Each of these specifications in Java EE 5 is a maintenance release (each advances from version 1.0, introduced in J2EE 1.4, to version 1.1), with minor enhancements that are too detailed for this article's scope. Follow the Java EE Management and Security Technologies link in Resources for more information.


Kicking the tires: The RideSynergy application

This section presents a few examples of the simpler programming models in Java EE 5 that lead to increased developer productivity. You can see how these models enable rapid development of an example application that contains a Web service endpoint and client, uses EJBs for business logic, and uses JSF as a Web front end.

Java EE 5 on WAS CE 2.0

WebSphere® Application Server, Community Edition (WAS CE) version 2.0, is Java EE 5 certified. Read more about WAS CE and download it for free.

I'll demonstrate Java EE 5 technology using a simple Web application for an imaginary service called RideSynergy (see Downloads for the sample code). RideSynergy helps people meet online for the purpose of carpooling. I developed it using NetBeans 5.5 and tested it on both Sun Application Server 9.0_01 and WebSphere Application Server (Community Edition) 2.0.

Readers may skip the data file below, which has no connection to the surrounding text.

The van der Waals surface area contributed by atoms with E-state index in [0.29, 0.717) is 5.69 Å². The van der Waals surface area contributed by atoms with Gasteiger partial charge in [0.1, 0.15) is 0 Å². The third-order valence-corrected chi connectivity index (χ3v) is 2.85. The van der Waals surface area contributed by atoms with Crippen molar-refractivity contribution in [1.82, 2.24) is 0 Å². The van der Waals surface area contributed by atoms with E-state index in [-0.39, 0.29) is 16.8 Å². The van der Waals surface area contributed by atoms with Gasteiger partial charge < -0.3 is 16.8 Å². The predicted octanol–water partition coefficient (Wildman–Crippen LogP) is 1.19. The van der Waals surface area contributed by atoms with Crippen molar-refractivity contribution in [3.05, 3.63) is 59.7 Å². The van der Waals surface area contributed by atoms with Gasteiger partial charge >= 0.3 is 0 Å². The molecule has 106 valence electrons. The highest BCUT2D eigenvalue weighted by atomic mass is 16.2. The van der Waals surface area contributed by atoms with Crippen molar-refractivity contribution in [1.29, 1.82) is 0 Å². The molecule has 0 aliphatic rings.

Here how RideSynergy works:

  • It accepts ride offers and requests via a Web page.
  • If a ride is offered, it shows the user a list of matching ride requests.
  • If a ride is requested, it shows the user a list of matching ride offers.
  • As a convenience to the user, it offers the option of showing a weather forecast with the ride or offer results, because the weather might affect the user's choice of how to commute.